5. Gandhi was assassinated on January 30, 1948, shot at close range by Nathuram Godse. Prior to his death, there had been five unsuccessful attempts to kill Gandhi, the first occurring in 1934.

On October 17, we invite you to celebrate the life and birth of Gandhi through Gandhi Jayanti. The celebration will incorporate an essay and poster contest by students, as well as feature Vijay Seshadri, a renowned Pulitzer Prize winning poet. Click here to learn more. We hope to see you there!


BMA Behind-The-Scenes: New Logo

The age of digital media and technologies has quickly changed the way we communicate and connect with one another in ways we could have never imagined. With the incorporation of new communication platforms, such as Facebook, Twitter, and Instagram, the Museum saw the need for a more dynamic logo, one that could be easily adapted across a multitude of channels.

Earlier this year, we called up the branding experts– and art lovers– at BIG Communications to see if they could help. What followed were many months of meetings and brainstorming sessions, yielding hundreds of logo renderings. Ultimately, we settled on a timeless mark, which (literally) embodies the Museum. Working with our Creative Director, James Williams, the group at BIG developed countless ways the logo can be applied, and at times transformed, to serve the many facets of the Museum’s communications.

Collaborating with our friends at BIG was a great experience, and we look forward to utilizing our new logo in future communications.The best part is, the whole project was captured on film by Gigi Douban and her team for “Alabama, Inc.” a series about Alabama industries which airs on Alabama Public Television. Check out the video to get a glimpse of the creative process and a sneak peek at BMA’s new logo.


Meet the Curator: Wassan Al-Khudhairi

Wassan Al-KhudhairiWe are excited to welcome our new Hugh Kaul Curator of Modern and Contemporary Art Wassan Al-Khudhairi, who began her appointment on May 5, 2014. Al-Khudhairi was previously Co-Artistic Director at the Gwangju Biennale Foundation in South Korea, Founding Director of Mathaf: Arab Museum of Modern Art in Qatar, and has held positions at the Brooklyn Museum and High Museum of Art. “Her extensive curatorial experience has exposed her to incredible collections and networks around the world,” says BMA Director Gail Andrews. “I am confident her international experience will strengthen efforts to expand our global approach to the collection, while her engaging curatorial style will only deepen our relationships within the community.”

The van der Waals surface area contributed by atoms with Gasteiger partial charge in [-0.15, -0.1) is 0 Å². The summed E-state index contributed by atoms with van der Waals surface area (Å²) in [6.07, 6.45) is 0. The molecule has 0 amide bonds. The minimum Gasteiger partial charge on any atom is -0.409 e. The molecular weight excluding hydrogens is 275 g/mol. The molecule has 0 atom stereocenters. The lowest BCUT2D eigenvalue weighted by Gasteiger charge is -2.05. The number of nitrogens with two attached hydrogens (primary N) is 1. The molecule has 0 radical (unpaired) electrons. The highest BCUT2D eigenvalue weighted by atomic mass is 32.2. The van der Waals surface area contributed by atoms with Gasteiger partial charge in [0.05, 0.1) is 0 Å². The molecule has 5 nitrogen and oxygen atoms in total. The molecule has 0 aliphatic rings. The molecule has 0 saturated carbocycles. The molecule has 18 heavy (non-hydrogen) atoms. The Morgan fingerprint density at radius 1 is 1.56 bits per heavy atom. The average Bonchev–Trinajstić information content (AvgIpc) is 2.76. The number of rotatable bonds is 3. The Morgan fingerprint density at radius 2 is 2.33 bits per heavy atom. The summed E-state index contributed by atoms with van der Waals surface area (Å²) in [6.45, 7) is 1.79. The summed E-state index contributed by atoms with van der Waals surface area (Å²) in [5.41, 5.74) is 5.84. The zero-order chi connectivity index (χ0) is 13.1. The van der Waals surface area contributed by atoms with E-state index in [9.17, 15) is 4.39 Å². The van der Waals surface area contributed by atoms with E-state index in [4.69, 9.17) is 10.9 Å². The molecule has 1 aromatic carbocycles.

Don’t miss Wassan’s first lecture in her new role at the BMA, happening at October 2’s First Thursday at 7PM!

MY MUSEUM: Tell us a little bit about yourself.
WASSAN AL-KHUDHAIRI: I was born in Kuwait to Iraqi parents and although I never had the opportunity to live in Baghdad, where my family is from, I have traveled there often as a child. I’ve lived in Kuwait, Saudi Arabia, England, California, Georgia, Egypt, Qatar, Korea, and now I’m in Birmingham! Traveling is a big part of my life since most of my family lives overseas, but also because I enjoy the adventure, being in new environments, and challenging my perceptions about the world.

MM: How would you describe your curatorial style?
WAK: Constantly shifting, adapting, and changing. Context and audience are two big things I think about, and I like to find ways to engage audiences and make connections. I often consider how to interpret the world (maybe the world of contemporary art more specifically) from the context of where I am. I want to understand my context and then be a sort of lighthouse, looking beyond and finding ways to interpret it from my position. Taking a multidisciplinary approach, I often try and find alternative ways to engage with art through literature, music, science, and so on. Recently I’ve found myself re-considering the model of the exhibition—I think there can be multiple ways to manifest the research and work that comes from curatorial thinking. Sometimes it takes the form of an exhibition, but other times it could be through a discussion, workshop, program, series, or something totally new.

MM: What is one of your top priorities in your new position?
WAK: My first area of focus is the permanent collection and learning what we have. But I also want to think about new ways to present our collection, as well as develop a strategy for the direction we will take for expanding our collection.

MM: What are you most excited about for your move to Birmingham?
WAK: I’m excited about exploring Birmingham, its restaurants and different neighborhoods. I’m also looking forward to traveling around Alabama and visiting other cities in the state. I’m most looking forward to driving down to the beach this summer!

MM: Why do you like Modern and Contemporary Art?
WAK: I like the opportunity that artworks present—great works of art create opportunities to think about things in a new way, whether they challenge your existing ideas, confirm your thoughts and experiences, or just allow you to contemplate new thoughts. Contemporary art can often be a great tool for talking about the world we live in, our past, present, and future. Sometimes it can be challenging and present itself in new forms (installation, video, sound), and I like that constant flux that it often occupies.